It's a continuous improvement and it is the way we want to run things and in a tight market with assets as valuable as they are and a shortage of personnel that we have, we are going to continue to look at our bottom 10% performing and underperforming areas, and improve them.

Operator

Scott Gill with Simmons & Co. has our next question.

Q - Scott Gill

I guess this is for you, Andy. Looking at the energy and chemical component of KBR, if we were to add back the $70 million of losses associated with Algeria, that would indicate kind of 11 to 12% operating margins at the energy and chemical section. I guess my first question is, am I looking at that correctly? And if you could give some color as to why those margins would look so high? And then my follow-up would be, help us to kind of reset our models here for the fourth quarter in '06 with respect to margins for that part of your KBR business as you get rid of these legacy contracts.

A - Andy Lane

Yes, Scott, the performance in the E&C away from Algeria as we mentioned in the prepared remarks was quite good in the third quarter, led by the LNG projects, as well as the oil and gas production facilities projects we do on a reimbursement basis now. And it, our performance is always reflective of the mix of the projects that we have. And our guidance is that we look for the E&C business to perform at least at a 5% margin is our target there, 5% or better operating margin, away from Algeria, it was quite good. Once you include Algeria and look to the whole thing, obviously we underperformed significantly the target in the quarter.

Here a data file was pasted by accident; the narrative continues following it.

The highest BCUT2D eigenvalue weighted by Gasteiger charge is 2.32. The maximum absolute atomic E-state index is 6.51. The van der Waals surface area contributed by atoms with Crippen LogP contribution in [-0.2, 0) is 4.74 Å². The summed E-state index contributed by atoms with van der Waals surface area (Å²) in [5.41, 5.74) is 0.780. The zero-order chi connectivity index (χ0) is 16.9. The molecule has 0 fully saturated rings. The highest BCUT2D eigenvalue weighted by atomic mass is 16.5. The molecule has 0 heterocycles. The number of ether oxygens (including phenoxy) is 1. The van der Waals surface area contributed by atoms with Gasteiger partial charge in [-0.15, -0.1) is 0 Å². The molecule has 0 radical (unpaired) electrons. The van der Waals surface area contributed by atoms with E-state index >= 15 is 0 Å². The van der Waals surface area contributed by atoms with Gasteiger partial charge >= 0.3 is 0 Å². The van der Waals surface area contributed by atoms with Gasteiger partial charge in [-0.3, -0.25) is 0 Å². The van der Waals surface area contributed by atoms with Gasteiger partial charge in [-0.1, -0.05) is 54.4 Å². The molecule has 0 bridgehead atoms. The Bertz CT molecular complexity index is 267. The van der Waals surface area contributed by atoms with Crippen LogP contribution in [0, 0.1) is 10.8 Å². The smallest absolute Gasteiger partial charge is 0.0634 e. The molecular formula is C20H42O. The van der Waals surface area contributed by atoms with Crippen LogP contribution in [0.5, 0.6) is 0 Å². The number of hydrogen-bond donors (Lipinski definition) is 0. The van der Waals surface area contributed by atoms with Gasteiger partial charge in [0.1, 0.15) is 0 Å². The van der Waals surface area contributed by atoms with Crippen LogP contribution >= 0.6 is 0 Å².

Q - Scott Gill

Chris, were there any one-time benefits in the quarter, through some of these other contracts that made that number look so good absent Algeria?

A - Chris Gaut

The only one that was kind of a cleanup was the conclusion as we completed our work scope on the Belanak project which was in the $7 million range.

Operator

Dan Pickering, with Pickering Energy Partners has the next question.

Q - Dan Pickering

Chris, you mentioned some other ship stakes and the toll road being won. Is in the same toll road that last year, as you did your cleanup I think you had written down 11 million on a toll road project last year, is it the same one? And then how many other ownership stakes do you have and where are you in terms of that monetization process?

A - Andy Lane

It's Andy. It was not the project we took a loss on last year in the cleanup. That was the U.K highway project.

Q - Dan Pickering

Okay.

A - Andy Lane

There's two of them. We have some equity in Irish highways, UK highways and also the railroad in Australia.

A - Chris Gaut

So there are a number of these and, you know, it's, when they get to a certain point of maturity, as this one has, then we look to harvest them. So don't have any heat up for the near term, but as they reach the right level, and somebody hits our bid, we'll take the gain. We'll take what, one more question, Evelyn.